We encourage you to follow your child’s immunizations schedule into adolescence, so your children are protected during every stage of their life. Here at AltaMed, all the vaccinations the CDC recommends are available free of cost! We provide childhood and adolescent immunizations for patients 0-17 years of age.

It’s more important than ever to stay safe and healthy. Call us at (888) 499-9303 to schedule an appointment with your provider to stay on track of your child’s immunization timeline. For information about COVID-19 and RSV, click here.


Help Your Kids Build a Healthy School Routine

Kids look to the adults in their life for direction. It’s up to us as parents and guardians to instill good habits, which include building a healthy school routine.

This is a good way to help improve our children’s overall well-being, academic success, and long-term development. A structured routine not only helps them thrive in school, but also nurtures their physical, mental, and emotional growth.

Elements of a Healthy School Routine

While we can’t control what goes on inside the classroom, we can make our children’s home life a building block for success:

  • Prioritize consistent sleep patterns — Quality sleep is the foundation of a successful school routine. According to the American Academy of Pediatrics (AAP), children aged 6-12 years old require 9-12 hours of sleep per night. Enforce consistent bed and wake-up times to set their internal clock. Create a calming bedtime routine that includes activities such as reading or gentle stretching to signal the transition to sleep.
  • Serve nutrient-rich breakfasts — A nutritious breakfast kick starts your child's day with energy and focus. Add whole grains, lean proteins, and fruits to ensure a balanced meal. According to the Academy of Nutrition and Dietetics, breakfast can improve brain function and enhance academic performance.
  • Allocate time for physical activity — Regular physical activity supports children's physical health and mental well-being. Aim for at least 60 minutes of moderate to vigorous activity daily. Include options like biking, walking, or playing sports to keep them motivated and engaged.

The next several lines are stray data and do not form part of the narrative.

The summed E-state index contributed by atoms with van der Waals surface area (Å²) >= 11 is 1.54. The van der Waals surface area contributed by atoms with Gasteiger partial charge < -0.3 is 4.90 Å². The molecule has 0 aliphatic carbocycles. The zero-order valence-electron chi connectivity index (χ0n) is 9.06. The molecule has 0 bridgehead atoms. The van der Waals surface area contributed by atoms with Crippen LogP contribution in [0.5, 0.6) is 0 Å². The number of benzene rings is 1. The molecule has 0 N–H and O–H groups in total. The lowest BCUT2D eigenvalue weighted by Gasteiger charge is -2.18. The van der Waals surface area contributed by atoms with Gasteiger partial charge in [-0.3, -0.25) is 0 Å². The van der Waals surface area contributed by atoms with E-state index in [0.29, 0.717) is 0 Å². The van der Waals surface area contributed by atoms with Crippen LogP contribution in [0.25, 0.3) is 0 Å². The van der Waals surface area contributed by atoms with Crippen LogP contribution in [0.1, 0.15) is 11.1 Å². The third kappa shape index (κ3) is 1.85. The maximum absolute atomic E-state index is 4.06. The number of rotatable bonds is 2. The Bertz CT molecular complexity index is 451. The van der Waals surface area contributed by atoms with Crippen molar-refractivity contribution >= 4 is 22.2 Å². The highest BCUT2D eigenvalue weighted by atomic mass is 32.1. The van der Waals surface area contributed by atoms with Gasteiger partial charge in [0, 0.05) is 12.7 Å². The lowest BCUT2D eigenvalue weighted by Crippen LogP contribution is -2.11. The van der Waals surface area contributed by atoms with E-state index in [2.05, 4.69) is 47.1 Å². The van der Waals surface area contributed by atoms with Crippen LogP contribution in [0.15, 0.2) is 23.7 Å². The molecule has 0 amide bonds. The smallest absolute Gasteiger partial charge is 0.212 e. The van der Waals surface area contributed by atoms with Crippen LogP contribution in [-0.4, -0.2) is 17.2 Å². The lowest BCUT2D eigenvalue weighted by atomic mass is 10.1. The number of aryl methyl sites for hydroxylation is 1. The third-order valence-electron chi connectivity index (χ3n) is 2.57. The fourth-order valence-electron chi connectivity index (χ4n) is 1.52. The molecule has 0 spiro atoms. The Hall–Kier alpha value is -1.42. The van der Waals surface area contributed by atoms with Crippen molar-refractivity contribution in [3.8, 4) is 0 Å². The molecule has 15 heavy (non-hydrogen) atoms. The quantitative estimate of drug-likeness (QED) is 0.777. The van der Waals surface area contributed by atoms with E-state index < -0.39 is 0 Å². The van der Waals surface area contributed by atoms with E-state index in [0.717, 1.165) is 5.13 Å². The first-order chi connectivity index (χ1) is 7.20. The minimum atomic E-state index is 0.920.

• Create a dedicated study space — This should be a quiet, organized space for homework and study. This environment helps children concentrate and associate that area with focused learning. The Mayo Clinic recommends minimizing distractions and keeping the study space clutter-free.
  • Encourage regular breaks — Short breaks during study sessions can enhance productivity and prevent burnout. The Pomodoro Technique, where work is divided into focused intervals followed by short breaks, is effective for maintaining concentration.
  • Pack well-balanced lunch and snacks — Nutrient-rich lunches and snacks help fuel a child's day. Include a mix of proteins, whole grains, fruits, and vegetables. Encourage them to stay hydrated with water throughout the day.
  • Support social interaction — Socializing is vital for emotional development. Encourage your child to engage in age-appropriate social activities, whether through school clubs, playdates, or sports teams.
  • Limit screen time — Excessive screen time can impact sleep, mood, and academic performance. The American Heart Association suggests no more than two hours of recreational screen time per day. Set screen time limits and prioritize other activities like reading or outdoor play.
  • Have an evening wind-down routine — As the day winds down, create a calming routine that prepares your child for restful sleep. This can involve activities like reading, taking a warm bath, or practicing deep breathing.
  • Communicate openly — Ask your child plenty of questions about their day, their friends, activities, etc. Regularly check on their school experiences, challenges, and achievements. Creating a safe space for sharing can help address any issues promptly.

Every child is unique, and the routine you create should be tailored to their individual needs and preferences. By prioritizing sleep, nutrition, physical activity, and a supportive environment, you're setting the stage for your child's success in both school and life.

Here for You

Building a routine takes time. AltaMed can help you lay the foundation of success for your kids. Additionally, our counseling services can assist children in navigating the stress associated with returning to school. We also offer the essential vaccines they need to stay protected and grow healthy.

Get started online or by calling us at (888) 499-9303. For information about vaccine appointments, please visit our vaccine hub.

Your Guide to Well Child Checkups